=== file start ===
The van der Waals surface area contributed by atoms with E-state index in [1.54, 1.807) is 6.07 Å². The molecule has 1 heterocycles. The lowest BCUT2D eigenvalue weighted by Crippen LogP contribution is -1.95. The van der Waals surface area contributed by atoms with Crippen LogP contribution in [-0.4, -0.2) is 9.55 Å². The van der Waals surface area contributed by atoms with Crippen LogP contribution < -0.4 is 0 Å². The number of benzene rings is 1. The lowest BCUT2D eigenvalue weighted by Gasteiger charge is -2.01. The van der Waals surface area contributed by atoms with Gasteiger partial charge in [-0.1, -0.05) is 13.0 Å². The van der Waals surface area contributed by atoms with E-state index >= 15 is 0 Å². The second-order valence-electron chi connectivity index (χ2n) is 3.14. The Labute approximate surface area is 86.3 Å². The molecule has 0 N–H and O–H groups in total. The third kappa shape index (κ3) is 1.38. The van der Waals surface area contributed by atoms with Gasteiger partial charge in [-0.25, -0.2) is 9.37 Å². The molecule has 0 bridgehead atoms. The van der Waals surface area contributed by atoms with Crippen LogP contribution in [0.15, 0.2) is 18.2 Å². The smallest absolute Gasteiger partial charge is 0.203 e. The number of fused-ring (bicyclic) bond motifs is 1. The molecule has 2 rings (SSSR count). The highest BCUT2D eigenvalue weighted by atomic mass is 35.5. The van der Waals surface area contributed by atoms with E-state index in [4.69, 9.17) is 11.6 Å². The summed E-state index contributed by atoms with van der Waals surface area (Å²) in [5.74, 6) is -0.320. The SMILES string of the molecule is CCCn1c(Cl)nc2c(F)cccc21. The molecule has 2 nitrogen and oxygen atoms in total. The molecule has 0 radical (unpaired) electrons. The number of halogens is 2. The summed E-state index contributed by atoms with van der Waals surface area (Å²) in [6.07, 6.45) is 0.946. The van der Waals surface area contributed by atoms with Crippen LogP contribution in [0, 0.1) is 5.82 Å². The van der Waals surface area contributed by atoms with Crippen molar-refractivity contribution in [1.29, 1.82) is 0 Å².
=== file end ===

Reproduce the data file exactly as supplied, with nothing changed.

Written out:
The van der Waals surface area contributed by atoms with E-state index in [1.54, 1.807) is 6.07 Å². The molecule has 1 heterocycles. The lowest BCUT2D eigenvalue weighted by Crippen LogP contribution is -1.95. The van der Waals surface area contributed by atoms with Crippen LogP contribution in [-0.4, -0.2) is 9.55 Å². The van der Waals surface area contributed by atoms with Crippen LogP contribution < -0.4 is 0 Å². The number of benzene rings is 1. The lowest BCUT2D eigenvalue weighted by Gasteiger charge is -2.01. The van der Waals surface area contributed by atoms with Gasteiger partial charge in [-0.1, -0.05) is 13.0 Å². The van der Waals surface area contributed by atoms with E-state index >= 15 is 0 Å². The second-order valence-electron chi connectivity index (χ2n) is 3.14. The Labute approximate surface area is 86.3 Å². The molecule has 0 N–H and O–H groups in total. The third kappa shape index (κ3) is 1.38. The van der Waals surface area contributed by atoms with Gasteiger partial charge in [-0.25, -0.2) is 9.37 Å². The molecule has 0 bridgehead atoms. The van der Waals surface area contributed by atoms with Crippen LogP contribution in [0.15, 0.2) is 18.2 Å². The smallest absolute Gasteiger partial charge is 0.203 e. The number of fused-ring (bicyclic) bond motifs is 1. The molecule has 2 rings (SSSR count). The highest BCUT2D eigenvalue weighted by atomic mass is 35.5. The van der Waals surface area contributed by atoms with E-state index in [4.69, 9.17) is 11.6 Å². The summed E-state index contributed by atoms with van der Waals surface area (Å²) in [5.74, 6) is -0.320. The SMILES string of the molecule is CCCn1c(Cl)nc2c(F)cccc21. The molecule has 2 nitrogen and oxygen atoms in total. The molecule has 0 radical (unpaired) electrons. The number of halogens is 2. The summed E-state index contributed by atoms with van der Waals surface area (Å²) in [6.07, 6.45) is 0.946. The van der Waals surface area contributed by atoms with Crippen LogP contribution in [0, 0.1) is 5.82 Å². The van der Waals surface area contributed by atoms with Crippen molar-refractivity contribution in [1.29, 1.82) is 0 Å².